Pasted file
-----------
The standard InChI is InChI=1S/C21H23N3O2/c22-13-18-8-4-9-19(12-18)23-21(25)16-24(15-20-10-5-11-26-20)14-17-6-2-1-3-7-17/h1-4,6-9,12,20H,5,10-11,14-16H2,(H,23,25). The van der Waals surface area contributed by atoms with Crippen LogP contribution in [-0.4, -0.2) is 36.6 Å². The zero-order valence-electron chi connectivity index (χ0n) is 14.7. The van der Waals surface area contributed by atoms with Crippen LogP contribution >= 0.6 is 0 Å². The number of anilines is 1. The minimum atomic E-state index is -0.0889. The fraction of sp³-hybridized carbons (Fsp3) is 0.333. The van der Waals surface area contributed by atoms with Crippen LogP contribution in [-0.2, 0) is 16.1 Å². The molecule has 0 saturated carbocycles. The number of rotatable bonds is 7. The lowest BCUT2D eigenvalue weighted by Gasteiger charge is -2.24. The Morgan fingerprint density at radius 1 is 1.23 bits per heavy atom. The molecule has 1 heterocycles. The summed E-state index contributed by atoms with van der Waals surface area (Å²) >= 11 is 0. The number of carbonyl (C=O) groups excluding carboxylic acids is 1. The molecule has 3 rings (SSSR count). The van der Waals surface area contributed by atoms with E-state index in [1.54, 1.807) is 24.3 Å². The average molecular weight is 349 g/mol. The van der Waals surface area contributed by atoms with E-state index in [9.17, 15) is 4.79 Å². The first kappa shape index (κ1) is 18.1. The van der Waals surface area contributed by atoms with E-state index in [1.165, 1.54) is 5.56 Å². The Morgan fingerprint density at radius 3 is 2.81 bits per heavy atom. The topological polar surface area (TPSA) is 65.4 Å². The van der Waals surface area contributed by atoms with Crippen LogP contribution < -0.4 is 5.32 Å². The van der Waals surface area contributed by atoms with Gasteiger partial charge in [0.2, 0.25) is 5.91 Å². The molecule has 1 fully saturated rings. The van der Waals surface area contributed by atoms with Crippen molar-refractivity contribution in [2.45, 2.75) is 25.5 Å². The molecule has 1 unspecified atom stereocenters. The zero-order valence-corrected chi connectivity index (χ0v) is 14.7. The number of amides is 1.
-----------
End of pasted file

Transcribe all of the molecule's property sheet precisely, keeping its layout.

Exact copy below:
The standard InChI is InChI=1S/C21H23N3O2/c22-13-18-8-4-9-19(12-18)23-21(25)16-24(15-20-10-5-11-26-20)14-17-6-2-1-3-7-17/h1-4,6-9,12,20H,5,10-11,14-16H2,(H,23,25). The van der Waals surface area contributed by atoms with Crippen LogP contribution in [-0.4, -0.2) is 36.6 Å². The zero-order valence-electron chi connectivity index (χ0n) is 14.7. The van der Waals surface area contributed by atoms with Crippen LogP contribution >= 0.6 is 0 Å². The number of anilines is 1. The minimum atomic E-state index is -0.0889. The fraction of sp³-hybridized carbons (Fsp3) is 0.333. The van der Waals surface area contributed by atoms with Crippen LogP contribution in [-0.2, 0) is 16.1 Å². The molecule has 0 saturated carbocycles. The number of rotatable bonds is 7. The lowest BCUT2D eigenvalue weighted by Gasteiger charge is -2.24. The Morgan fingerprint density at radius 1 is 1.23 bits per heavy atom. The molecule has 1 heterocycles. The summed E-state index contributed by atoms with van der Waals surface area (Å²) >= 11 is 0. The number of carbonyl (C=O) groups excluding carboxylic acids is 1. The molecule has 3 rings (SSSR count). The van der Waals surface area contributed by atoms with E-state index in [1.54, 1.807) is 24.3 Å². The average molecular weight is 349 g/mol. The van der Waals surface area contributed by atoms with E-state index in [9.17, 15) is 4.79 Å². The first kappa shape index (κ1) is 18.1. The van der Waals surface area contributed by atoms with E-state index in [1.165, 1.54) is 5.56 Å². The Morgan fingerprint density at radius 3 is 2.81 bits per heavy atom. The topological polar surface area (TPSA) is 65.4 Å². The van der Waals surface area contributed by atoms with Crippen LogP contribution < -0.4 is 5.32 Å². The van der Waals surface area contributed by atoms with Gasteiger partial charge in [0.2, 0.25) is 5.91 Å². The molecule has 1 fully saturated rings. The van der Waals surface area contributed by atoms with Crippen molar-refractivity contribution in [2.45, 2.75) is 25.5 Å². The molecule has 1 unspecified atom stereocenters. The zero-order valence-corrected chi connectivity index (χ0v) is 14.7. The number of amides is 1.